Friday, February 23, 2018

Friday, February 23, 2018 12:30 am by M. in , ,    No comments
Several alerts for today, February 23:

At the Puget Sound University, WA:
You On The Moors Now
by Jaclyn Backhaus
directed by Prof. Jess K Smith

Performance dates:
Feb. 23 - 24, 2018, Mar. 1 - 2, 7:30 p.m.
Mar. 3, 2 p.m. and 7:30 p.m.

Norton Clapp Theatre, Jones Hall
Suburban Times adds:
The play, performed by University of Puget Sound theatre arts students, opens with the heroines from Little Women, Pride and Prejudice, Wuthering Heights, and Jane Eyre running from their marriage proposals. The men don’t take rejection well and respond by waging a war—the “Moors War.”
Through ridiculous wordplay, hilarious banter, and heightened stakes, playwright Jaclyn Backhaus navigates a playful contention with the gender norms of the 19th century.
“Thisultimately moving and inventive play ends in beautiful prose, like a chapter from the books where these women originated—asking us all to reconsider how we love, how we grieve, and maybe, just maybe, if female friendships can be enough,” says director Jess K Smith, assistant professor of theatre arts at Puget Sound.
In Denver, CO:
Grapefruit Lab presents
Jane/Eyre
Author/musician, Miriam Suzanne
Director Julie Rada
Original music by Teacup Gorilla and Dameon Merkl

Feb 23, 2018 – Mar 3, 2018 The Bakery

Songs and stories from Jane Eyre: a queer adaptation of the classic novel.

This is not for persons who hold solemn doctrines about the angelic nature of literature or theater: but we are not here to flatter egotism, or prop up humbug; we are merely telling the story. We value what is good in books; but we believe in the existence of other, and more vivid kinds of goodness. It is narrow-minded to say that we ought to confine ourselves to making puddings and knitting stockings, to playing on the piano and embroidering bags.
InFocus interviews Miriam Suzanne:
Eden Lane: What was is about Jane Eyre that inspired you to create this as your first full-length show?
MS: Julie has loved Jane Eyre since she read it in school. When she proposed it as one of several options, Miriam had to do some research to get caught up – and fell in love quickly. (Julie Rada clarified: “I didn’t read it in high school. I read it a few years ago for fun.”)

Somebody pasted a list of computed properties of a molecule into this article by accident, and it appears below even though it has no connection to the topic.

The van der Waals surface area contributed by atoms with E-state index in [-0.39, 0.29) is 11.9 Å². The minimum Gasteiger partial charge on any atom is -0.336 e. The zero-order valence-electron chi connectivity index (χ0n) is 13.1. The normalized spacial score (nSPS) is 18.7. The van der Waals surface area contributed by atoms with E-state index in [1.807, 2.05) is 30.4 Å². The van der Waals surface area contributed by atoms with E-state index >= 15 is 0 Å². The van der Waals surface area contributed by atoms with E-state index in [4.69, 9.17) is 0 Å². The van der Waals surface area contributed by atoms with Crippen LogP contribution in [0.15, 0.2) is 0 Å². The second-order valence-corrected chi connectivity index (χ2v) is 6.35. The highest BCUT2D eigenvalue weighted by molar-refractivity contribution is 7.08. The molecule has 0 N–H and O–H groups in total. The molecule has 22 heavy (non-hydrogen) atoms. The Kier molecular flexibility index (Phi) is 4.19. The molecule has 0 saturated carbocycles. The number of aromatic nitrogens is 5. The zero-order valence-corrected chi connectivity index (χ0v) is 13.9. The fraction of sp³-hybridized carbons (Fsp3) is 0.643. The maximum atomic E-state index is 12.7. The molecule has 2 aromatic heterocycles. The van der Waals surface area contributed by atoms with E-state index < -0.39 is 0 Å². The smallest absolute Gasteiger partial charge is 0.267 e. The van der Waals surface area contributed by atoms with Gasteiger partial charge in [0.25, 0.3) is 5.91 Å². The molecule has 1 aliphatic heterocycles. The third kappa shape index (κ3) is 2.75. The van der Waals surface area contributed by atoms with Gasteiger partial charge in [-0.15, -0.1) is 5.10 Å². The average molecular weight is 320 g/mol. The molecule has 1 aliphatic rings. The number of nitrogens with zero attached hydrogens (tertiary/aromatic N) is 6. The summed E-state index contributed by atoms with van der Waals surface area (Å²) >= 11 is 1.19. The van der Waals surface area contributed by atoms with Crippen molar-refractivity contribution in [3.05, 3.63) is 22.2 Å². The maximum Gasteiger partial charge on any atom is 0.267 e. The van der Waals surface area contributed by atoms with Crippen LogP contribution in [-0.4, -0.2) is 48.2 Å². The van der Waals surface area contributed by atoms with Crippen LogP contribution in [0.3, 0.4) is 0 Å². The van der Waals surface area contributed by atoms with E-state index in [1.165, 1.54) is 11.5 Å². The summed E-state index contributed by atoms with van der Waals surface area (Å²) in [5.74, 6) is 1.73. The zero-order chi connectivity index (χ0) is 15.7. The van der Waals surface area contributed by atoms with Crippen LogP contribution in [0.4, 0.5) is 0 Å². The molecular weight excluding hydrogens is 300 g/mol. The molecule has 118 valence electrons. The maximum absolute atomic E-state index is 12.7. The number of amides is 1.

We were excited by the first-person, internal perspective of a woman growing up – a format that jumps quickly between exposition, private emotional ruminations, and cutting political statements. This is complex woman, trying to find independence in a world that won’t allow it. She’s acutely aware of power, privilege, and class in every moment – and willing to step outside the story to address it.
Meanwhile, she’s just a kid growing up: falling in love, experiencing heart-break for the first time, and pondering death, religion, and forgiveness. She’s in the action, and also looking back on it. This wild mix of personal and political, action and reflection, is how life feels to me – and I find that interesting to explore. We highlight it in production by having two Jane’s on-stage, passing the story between very personal moments, and outside commentary or narration. Lindsey Pierce plays in the action, with Miriam commenting as she provides underscore with the band.
For the second edition of the novel, Charlotte Brontë (as Currer Bell) writes a scathing preface – a defense of her character against pious critique – and then suddenly wanders off into a tangent about her favorite author: William Thackeray. The books has an attitude, and an agenda, in addition to an interesting character. We love the tangents as well as the layered authorship – Brontë writing as Bell, who writes as Jane, narrating from 10-20 years in the future. So we put Brontë on stage as well, played by Julie – sometimes defending her work, and sometimes commenting on it from a more contemporary perspective.

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